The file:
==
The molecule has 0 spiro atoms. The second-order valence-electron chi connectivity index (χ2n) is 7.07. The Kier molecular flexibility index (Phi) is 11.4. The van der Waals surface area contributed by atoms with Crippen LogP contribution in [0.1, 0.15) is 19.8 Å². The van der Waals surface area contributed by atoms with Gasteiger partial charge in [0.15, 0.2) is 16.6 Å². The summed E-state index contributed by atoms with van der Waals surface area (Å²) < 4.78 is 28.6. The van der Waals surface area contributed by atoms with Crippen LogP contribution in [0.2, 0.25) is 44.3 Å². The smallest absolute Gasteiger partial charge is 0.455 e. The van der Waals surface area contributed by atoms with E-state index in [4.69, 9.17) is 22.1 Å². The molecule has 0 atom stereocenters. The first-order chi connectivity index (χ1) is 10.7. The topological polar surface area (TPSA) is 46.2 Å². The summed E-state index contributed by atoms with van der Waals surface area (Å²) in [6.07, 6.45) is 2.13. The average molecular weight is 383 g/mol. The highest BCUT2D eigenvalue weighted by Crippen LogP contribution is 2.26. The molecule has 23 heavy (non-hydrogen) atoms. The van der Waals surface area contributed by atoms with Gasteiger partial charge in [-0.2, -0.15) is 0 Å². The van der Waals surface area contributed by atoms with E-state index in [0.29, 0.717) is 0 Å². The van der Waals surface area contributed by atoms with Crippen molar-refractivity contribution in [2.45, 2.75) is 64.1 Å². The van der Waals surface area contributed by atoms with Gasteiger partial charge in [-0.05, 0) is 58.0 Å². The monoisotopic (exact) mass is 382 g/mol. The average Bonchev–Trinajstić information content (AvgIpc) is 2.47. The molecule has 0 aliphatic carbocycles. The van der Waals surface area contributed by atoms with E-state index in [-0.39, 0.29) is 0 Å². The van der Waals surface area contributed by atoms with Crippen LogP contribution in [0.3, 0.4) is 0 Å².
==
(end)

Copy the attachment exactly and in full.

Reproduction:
The molecule has 0 spiro atoms. The second-order valence-electron chi connectivity index (χ2n) is 7.07. The Kier molecular flexibility index (Phi) is 11.4. The van der Waals surface area contributed by atoms with Crippen LogP contribution in [0.1, 0.15) is 19.8 Å². The van der Waals surface area contributed by atoms with Gasteiger partial charge in [0.15, 0.2) is 16.6 Å². The summed E-state index contributed by atoms with van der Waals surface area (Å²) < 4.78 is 28.6. The van der Waals surface area contributed by atoms with Crippen LogP contribution in [0.2, 0.25) is 44.3 Å². The smallest absolute Gasteiger partial charge is 0.455 e. The van der Waals surface area contributed by atoms with E-state index in [4.69, 9.17) is 22.1 Å². The molecule has 0 atom stereocenters. The first-order chi connectivity index (χ1) is 10.7. The topological polar surface area (TPSA) is 46.2 Å². The summed E-state index contributed by atoms with van der Waals surface area (Å²) in [6.07, 6.45) is 2.13. The average molecular weight is 383 g/mol. The highest BCUT2D eigenvalue weighted by Crippen LogP contribution is 2.26. The molecule has 23 heavy (non-hydrogen) atoms. The van der Waals surface area contributed by atoms with Gasteiger partial charge in [-0.2, -0.15) is 0 Å². The van der Waals surface area contributed by atoms with E-state index in [0.29, 0.717) is 0 Å². The van der Waals surface area contributed by atoms with Crippen molar-refractivity contribution in [2.45, 2.75) is 64.1 Å². The van der Waals surface area contributed by atoms with Gasteiger partial charge in [-0.05, 0) is 58.0 Å². The monoisotopic (exact) mass is 382 g/mol. The average Bonchev–Trinajstić information content (AvgIpc) is 2.47. The molecule has 0 aliphatic carbocycles. The van der Waals surface area contributed by atoms with E-state index in [-0.39, 0.29) is 0 Å². The van der Waals surface area contributed by atoms with Crippen LogP contribution in [0.3, 0.4) is 0 Å².